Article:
For migrant mothers, losing their balance on the emotional tightrope made taut by the time and distance that separate her from her children would mean social condemnation. So transnational mothers transform themselves into virtual mothers and craft their own stylized rituals of "doing" motherhood, communicating affection and simulating intimacy — all from a distance.
Digital technology serves as the transnational digital umbilical cords that allow migrant mothers to perform motherly duties and rituals of supervision and care from afar.
Gemma, a Filipino migrant mother I had interviewed in Paris in 2014, messages her family throughout the day. Her husband keeps her company through Viber video calls as she cleans houses. She calls her son every morning to wake him up for school, performing a ritual common to most mothers all over the world through the screen of her laptop.
The internet and social networking sites are vital to transnational mothers like Gemma in creating an “ambient co-presence” or making her presence constantly felt across the miles through technology.
However, digital communication, no matter how ubiquitous and instant, cannot fill the visceral parental need to witness the physical unfolding of childhood. When I gave Gemma photos I had taken of her son playing basketball in the Philippines, she asked me: “How tall is my son now?”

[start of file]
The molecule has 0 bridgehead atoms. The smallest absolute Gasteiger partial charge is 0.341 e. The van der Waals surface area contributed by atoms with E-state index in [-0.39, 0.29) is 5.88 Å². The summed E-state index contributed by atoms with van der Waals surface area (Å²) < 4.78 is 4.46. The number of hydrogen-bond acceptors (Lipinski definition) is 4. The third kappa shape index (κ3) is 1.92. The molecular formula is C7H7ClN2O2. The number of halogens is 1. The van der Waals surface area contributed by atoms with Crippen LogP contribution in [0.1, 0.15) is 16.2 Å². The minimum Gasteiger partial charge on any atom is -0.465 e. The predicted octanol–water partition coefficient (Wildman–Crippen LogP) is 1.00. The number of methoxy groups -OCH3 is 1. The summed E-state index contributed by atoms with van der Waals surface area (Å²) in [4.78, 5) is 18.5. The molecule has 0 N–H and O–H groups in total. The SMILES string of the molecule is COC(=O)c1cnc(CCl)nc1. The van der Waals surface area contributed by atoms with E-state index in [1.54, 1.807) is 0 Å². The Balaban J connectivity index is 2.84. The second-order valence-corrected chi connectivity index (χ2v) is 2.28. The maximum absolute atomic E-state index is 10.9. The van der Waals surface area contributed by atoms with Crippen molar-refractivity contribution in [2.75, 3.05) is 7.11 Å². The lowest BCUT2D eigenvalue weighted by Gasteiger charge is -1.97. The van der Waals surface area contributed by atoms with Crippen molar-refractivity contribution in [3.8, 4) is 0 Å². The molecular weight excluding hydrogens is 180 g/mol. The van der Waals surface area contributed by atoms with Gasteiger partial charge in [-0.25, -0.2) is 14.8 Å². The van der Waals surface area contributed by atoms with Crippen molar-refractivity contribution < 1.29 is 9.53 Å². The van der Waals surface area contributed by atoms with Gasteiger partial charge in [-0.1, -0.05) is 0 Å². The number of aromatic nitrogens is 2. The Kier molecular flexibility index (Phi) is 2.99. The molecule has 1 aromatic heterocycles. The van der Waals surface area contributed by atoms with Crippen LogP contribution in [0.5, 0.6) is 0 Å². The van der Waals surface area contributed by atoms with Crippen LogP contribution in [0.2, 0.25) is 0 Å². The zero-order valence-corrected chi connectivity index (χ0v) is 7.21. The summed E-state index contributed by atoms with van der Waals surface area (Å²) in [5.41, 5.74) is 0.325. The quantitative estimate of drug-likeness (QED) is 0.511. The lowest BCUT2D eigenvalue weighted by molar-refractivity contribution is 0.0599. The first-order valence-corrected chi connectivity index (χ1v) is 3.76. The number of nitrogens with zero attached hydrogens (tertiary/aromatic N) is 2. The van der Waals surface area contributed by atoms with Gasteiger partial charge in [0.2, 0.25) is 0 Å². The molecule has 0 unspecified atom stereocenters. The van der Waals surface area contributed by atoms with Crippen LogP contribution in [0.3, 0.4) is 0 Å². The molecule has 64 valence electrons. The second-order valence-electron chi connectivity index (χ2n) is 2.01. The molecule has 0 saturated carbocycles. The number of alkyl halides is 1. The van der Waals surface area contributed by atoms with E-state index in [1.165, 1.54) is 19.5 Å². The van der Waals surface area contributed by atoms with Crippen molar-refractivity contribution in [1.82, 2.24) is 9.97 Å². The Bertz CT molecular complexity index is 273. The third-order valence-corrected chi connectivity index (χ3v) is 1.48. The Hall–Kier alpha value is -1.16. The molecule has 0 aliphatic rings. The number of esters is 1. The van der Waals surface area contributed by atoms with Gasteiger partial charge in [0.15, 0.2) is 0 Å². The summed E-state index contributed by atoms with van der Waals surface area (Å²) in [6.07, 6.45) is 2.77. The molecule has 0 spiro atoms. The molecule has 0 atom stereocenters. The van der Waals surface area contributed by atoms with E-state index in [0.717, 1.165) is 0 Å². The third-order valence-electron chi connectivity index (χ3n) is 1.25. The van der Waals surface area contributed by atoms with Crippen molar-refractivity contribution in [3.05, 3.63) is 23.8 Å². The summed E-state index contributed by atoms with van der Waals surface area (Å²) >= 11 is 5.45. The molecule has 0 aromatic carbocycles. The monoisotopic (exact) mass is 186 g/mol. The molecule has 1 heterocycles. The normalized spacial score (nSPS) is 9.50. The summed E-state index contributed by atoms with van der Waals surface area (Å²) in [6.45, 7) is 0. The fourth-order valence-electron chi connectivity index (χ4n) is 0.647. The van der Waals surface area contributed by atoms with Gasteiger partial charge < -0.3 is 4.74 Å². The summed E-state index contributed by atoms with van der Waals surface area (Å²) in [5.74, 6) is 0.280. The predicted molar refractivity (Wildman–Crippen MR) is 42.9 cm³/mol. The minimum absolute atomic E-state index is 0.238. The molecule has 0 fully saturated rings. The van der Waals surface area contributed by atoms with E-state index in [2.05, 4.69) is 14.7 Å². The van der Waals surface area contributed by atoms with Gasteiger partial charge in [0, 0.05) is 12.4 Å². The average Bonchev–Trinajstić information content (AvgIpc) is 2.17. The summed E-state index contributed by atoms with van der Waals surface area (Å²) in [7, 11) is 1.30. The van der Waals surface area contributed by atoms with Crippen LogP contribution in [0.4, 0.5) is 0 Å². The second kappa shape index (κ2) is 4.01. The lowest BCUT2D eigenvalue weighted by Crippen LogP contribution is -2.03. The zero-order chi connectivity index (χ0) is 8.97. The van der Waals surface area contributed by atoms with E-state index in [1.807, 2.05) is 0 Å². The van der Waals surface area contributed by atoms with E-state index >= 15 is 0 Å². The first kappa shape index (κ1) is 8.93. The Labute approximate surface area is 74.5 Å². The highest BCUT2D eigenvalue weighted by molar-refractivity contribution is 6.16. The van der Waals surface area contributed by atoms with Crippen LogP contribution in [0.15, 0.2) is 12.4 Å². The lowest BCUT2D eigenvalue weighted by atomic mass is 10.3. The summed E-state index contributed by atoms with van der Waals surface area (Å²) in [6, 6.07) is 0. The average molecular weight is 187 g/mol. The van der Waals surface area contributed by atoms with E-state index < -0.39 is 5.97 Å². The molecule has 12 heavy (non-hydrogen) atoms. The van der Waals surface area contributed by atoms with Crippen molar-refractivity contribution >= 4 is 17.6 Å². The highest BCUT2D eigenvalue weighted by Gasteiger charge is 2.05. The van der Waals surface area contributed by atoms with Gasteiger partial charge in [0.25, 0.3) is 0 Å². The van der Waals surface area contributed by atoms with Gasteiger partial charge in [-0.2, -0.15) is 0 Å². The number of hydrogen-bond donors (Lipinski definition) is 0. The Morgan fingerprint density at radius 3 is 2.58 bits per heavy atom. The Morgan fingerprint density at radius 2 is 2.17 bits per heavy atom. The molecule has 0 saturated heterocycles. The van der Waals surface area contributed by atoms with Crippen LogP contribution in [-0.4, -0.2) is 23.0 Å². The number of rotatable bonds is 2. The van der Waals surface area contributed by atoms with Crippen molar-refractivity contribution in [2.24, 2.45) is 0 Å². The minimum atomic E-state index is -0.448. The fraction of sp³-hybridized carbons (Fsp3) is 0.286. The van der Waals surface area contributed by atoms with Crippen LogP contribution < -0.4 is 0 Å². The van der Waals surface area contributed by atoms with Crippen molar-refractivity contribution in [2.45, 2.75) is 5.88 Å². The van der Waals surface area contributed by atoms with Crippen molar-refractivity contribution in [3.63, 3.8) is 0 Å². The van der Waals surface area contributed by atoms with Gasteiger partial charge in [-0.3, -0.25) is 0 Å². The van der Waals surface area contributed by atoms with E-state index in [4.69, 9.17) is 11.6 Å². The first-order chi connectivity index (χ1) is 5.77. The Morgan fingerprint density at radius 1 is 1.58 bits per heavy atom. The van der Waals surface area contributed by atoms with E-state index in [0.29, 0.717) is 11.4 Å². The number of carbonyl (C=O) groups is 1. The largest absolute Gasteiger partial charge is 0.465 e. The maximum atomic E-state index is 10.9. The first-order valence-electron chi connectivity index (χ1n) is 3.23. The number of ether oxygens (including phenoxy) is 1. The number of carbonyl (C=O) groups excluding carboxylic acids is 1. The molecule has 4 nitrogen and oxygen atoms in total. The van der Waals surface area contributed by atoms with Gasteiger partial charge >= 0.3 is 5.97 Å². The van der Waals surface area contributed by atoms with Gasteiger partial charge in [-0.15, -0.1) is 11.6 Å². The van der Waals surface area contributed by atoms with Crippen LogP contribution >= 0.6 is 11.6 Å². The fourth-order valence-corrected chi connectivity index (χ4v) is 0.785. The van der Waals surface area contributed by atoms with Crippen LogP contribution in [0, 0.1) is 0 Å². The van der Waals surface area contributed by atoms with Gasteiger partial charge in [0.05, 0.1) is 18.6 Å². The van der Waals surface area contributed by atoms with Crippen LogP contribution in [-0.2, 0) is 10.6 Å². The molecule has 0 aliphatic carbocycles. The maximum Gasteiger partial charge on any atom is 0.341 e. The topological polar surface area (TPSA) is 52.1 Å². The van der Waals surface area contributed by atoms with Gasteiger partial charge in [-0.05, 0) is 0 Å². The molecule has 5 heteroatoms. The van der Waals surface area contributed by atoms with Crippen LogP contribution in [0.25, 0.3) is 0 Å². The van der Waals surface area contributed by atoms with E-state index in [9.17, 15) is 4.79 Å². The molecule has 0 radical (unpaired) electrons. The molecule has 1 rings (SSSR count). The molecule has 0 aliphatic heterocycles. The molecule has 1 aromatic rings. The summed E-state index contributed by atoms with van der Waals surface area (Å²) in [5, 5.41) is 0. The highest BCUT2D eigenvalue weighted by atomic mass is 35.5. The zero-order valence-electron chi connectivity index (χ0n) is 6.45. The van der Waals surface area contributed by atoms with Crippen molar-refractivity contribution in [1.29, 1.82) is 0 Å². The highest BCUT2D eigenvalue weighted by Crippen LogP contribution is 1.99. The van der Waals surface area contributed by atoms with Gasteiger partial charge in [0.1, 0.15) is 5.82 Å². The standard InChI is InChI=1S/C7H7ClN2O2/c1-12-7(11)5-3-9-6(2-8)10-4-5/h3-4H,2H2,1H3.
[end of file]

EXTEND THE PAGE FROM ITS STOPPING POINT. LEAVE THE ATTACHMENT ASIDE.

The question was a searing reminder that knowledge of such details as evidence of presence cannot be carried through digital platforms.
Migrant mothers are women whose ideals of what it means to be a “good mother” must be constantly improvised to rationalize the economic imperatives of what it means to be a good provider.
There probably isn’t a single Filipino who is not related to or knows a migrant mother. We are all somehow familiar with how these women find new creative ways of performing motherhood from a distance. They establish their virtual presence through technology. They hold proxy birthday parties for their children and record the celebration as testament of their presence. They spend months filling up a balikbayan box with items bought with much care and deliberation.
In a way, we all know the answer to the question posed at the start of this article:
“How can those mothers leave their children behind?”
As transnational migrant mothers, these women function in and live a fragmented diasporic life where she must constantly partition her heart, split her emotions, and divide her time in a realm of simultaneous existence in two worlds. All the while, she is haunted by the anguish that these divisions are invariably unequal, because the one thing that she cannot divide is perhaps what is most important in any form of kinship: her physical presence. – Rappler.com
Ana P. Santos is an award-winning journalist reporting on sexuality, sexual health, and female migrant labor. She is currently pursuing a postgraduate degree in Gender (Sexuality) at the London School of Economics and Political Science as a Chevening scholar. Follow her on Twitter: @iamAnaSantos and Facebook SexandSensibilities.com